In conjunction with the first White House Maker Faire being held today, the University of Pennsylvania signed a joint letter along with more than 150 other institutions, pledging support to foster a ‚Äúgeneration of makers.‚ÄĚ The letter details the need for young tinkerers, inventors and entrepreneurs to bring life to future innovations.
The University is also helping to celebrate the first national "Day of Making," where fabrication facilities around the country are opening their doors and showing off the cutting-edge technologies that are democratizing the act of making.
As part of this event, the Department of Mechanical Engineering and Applied Mechanics in Penn‚Äôs School of Engineering and Applied Science will be holding a sneak preview of its new additive manufacturing facility, slated to open in the fall. The AddLab, made possible by an anonymous $250,000 gift, will feature a suite of state-of-the-art 3-D printing tools.
‚ÄúPenn's founder Benjamin Franklin was an author, diplomat, inventor, physicist, engineer, politician and printer,‚ÄĚ said Robert Carpick, chair of the mechanical engineering department. ‚ÄúWhile we can only imagine what he would think of today's revolution in manufacturing that is being brought about by the advent of 3-D printing, we are sure that he'd be proud to see Penn making its mark in the area.‚ÄĚ
With increasing access to 3-D printers, laser cutters, desktop machine tools and free, user-friendly design software, it has never been easier for Penn students to turn their ideas into physical or digital objects and those objects into products and businesses.
That process embodies the principles of ‚ÄúPennovation‚ÄĚ and is the focus of a new campuswide tech transfer initiative spearheaded by the Penn Center for Innovation. PCI‚Äôs business incubator, UPstart, has a growing portfolio of business based on the technologies envisioned by students, staff and faculty. These ideas come from years of fundamental research, such as with its nanomaterial manufacturing company Graphene Frontiers, but also from maker-inspired contests and competitions, such as the Y-Prize, AppItUP and HACKFest.
The maker ethos infuses the educational and research aims of the University, as well.
Penn‚Äôs new Singh Center for Nanotechology was conceived as a centerpiece of the University‚Äôs research enterprise and as a hub of local industrial and commercial activity, with characterization and fabrication facilities open to outside companies.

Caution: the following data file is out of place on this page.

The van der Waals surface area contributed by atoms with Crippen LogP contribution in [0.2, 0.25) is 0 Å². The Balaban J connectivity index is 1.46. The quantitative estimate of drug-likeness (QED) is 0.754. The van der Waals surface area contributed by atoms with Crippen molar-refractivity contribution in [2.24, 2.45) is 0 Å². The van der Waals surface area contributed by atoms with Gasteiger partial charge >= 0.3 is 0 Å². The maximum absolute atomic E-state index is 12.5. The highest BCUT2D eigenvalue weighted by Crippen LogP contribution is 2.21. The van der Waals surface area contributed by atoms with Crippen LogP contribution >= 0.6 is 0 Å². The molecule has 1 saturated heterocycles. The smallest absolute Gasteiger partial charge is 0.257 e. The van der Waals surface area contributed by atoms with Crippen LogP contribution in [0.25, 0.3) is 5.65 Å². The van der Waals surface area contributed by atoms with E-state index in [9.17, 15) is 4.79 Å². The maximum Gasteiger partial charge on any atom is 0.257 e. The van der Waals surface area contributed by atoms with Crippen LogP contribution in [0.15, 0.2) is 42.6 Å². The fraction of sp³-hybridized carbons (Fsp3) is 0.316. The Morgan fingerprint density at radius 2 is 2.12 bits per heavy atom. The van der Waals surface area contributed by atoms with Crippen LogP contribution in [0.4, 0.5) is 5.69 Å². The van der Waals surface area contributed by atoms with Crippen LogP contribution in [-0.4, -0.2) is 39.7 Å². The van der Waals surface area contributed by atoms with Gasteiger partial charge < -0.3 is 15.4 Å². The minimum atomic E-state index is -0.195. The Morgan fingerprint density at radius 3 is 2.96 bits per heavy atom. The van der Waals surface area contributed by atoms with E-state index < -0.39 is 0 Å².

Realizing ideas and making things that work is a core aspect of the School of Engineering and Applied Science. Students must craft a team of robots to compete in a hockey tournament in Design of Mechatronic Systems and work with Arduino circuit boards, a mainstay of the maker movement, in Electrical and Systems Engineering‚Äôs intro class, Atoms, Bits, Circuits and Systems. Engineering‚Äôs undergraduate education culminates with the Senior Design Competition, where students from all of the School‚Äôs disciplines must make a working prototype of an innovative product. The competition has been the birthplace of innovations like Titan Arm, an affordable, lightweight exoskeleton that enhances users strength and PubLock, a system of public bicycle locks that can be opened and closed with a personal digital key.
A focus on making is something that also crosses departmental and school lines. The Integrated Product Design graduate program draws upon Penn‚Äôs School of Design, Engineering and Wharton School, allowing students to earn a master‚Äôs degree that merges the disciplines of design, engineering and business for the purpose of creating compelling new products. Its facilities include an Integrated Product Design Studio, which acts a center for community and collaboration. It has desk space, whiteboards, a number of creative supplies and computers with 3-D modeling programs. There is also a PennDesign Fabrication Lab that includes facilities for woodworking and 3-D printing.